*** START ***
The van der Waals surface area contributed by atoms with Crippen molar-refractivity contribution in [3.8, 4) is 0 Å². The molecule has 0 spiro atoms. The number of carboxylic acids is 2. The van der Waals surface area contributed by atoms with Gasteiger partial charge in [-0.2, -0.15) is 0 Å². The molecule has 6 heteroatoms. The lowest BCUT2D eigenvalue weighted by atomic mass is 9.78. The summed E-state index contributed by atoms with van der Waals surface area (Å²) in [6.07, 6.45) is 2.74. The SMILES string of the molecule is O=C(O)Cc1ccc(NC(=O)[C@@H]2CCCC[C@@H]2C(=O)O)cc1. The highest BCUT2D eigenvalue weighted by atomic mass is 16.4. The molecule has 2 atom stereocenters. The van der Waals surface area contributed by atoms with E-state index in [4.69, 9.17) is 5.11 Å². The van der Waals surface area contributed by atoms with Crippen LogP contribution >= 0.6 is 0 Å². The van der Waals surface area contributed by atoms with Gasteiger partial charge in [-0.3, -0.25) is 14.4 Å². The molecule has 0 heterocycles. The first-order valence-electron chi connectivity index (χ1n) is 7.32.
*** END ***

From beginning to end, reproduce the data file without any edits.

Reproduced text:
The van der Waals surface area contributed by atoms with Crippen molar-refractivity contribution in [3.8, 4) is 0 Å². The molecule has 0 spiro atoms. The number of carboxylic acids is 2. The van der Waals surface area contributed by atoms with Gasteiger partial charge in [-0.2, -0.15) is 0 Å². The molecule has 6 heteroatoms. The lowest BCUT2D eigenvalue weighted by atomic mass is 9.78. The summed E-state index contributed by atoms with van der Waals surface area (Å²) in [6.07, 6.45) is 2.74. The SMILES string of the molecule is O=C(O)Cc1ccc(NC(=O)[C@@H]2CCCC[C@@H]2C(=O)O)cc1. The highest BCUT2D eigenvalue weighted by atomic mass is 16.4. The molecule has 2 atom stereocenters. The van der Waals surface area contributed by atoms with E-state index in [4.69, 9.17) is 5.11 Å². The van der Waals surface area contributed by atoms with Crippen LogP contribution >= 0.6 is 0 Å². The van der Waals surface area contributed by atoms with Gasteiger partial charge in [-0.3, -0.25) is 14.4 Å². The molecule has 0 heterocycles. The first-order valence-electron chi connectivity index (χ1n) is 7.32.